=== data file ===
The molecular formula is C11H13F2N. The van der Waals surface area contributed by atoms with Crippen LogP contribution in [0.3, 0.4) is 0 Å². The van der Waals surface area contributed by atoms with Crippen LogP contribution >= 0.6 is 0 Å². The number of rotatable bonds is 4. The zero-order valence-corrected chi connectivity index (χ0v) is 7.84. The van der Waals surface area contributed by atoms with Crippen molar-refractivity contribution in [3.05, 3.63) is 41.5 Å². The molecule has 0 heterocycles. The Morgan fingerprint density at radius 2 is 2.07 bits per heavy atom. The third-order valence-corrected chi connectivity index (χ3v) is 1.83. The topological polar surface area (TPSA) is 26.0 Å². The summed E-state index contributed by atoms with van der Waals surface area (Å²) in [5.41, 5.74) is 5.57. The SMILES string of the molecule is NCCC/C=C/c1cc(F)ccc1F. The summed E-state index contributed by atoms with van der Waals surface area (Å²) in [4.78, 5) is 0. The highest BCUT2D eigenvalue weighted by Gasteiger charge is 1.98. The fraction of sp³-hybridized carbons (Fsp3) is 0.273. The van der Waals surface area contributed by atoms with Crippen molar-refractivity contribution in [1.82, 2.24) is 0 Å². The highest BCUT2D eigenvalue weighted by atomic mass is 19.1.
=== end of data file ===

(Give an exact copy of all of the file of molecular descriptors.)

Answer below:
The molecular formula is C11H13F2N. The van der Waals surface area contributed by atoms with Crippen LogP contribution in [0.3, 0.4) is 0 Å². The van der Waals surface area contributed by atoms with Crippen LogP contribution >= 0.6 is 0 Å². The number of rotatable bonds is 4. The zero-order valence-corrected chi connectivity index (χ0v) is 7.84. The van der Waals surface area contributed by atoms with Crippen molar-refractivity contribution in [3.05, 3.63) is 41.5 Å². The molecule has 0 heterocycles. The Morgan fingerprint density at radius 2 is 2.07 bits per heavy atom. The third-order valence-corrected chi connectivity index (χ3v) is 1.83. The topological polar surface area (TPSA) is 26.0 Å². The summed E-state index contributed by atoms with van der Waals surface area (Å²) in [5.41, 5.74) is 5.57. The SMILES string of the molecule is NCCC/C=C/c1cc(F)ccc1F. The summed E-state index contributed by atoms with van der Waals surface area (Å²) in [4.78, 5) is 0. The highest BCUT2D eigenvalue weighted by Gasteiger charge is 1.98. The fraction of sp³-hybridized carbons (Fsp3) is 0.273. The van der Waals surface area contributed by atoms with Crippen molar-refractivity contribution in [1.82, 2.24) is 0 Å². The highest BCUT2D eigenvalue weighted by atomic mass is 19.1.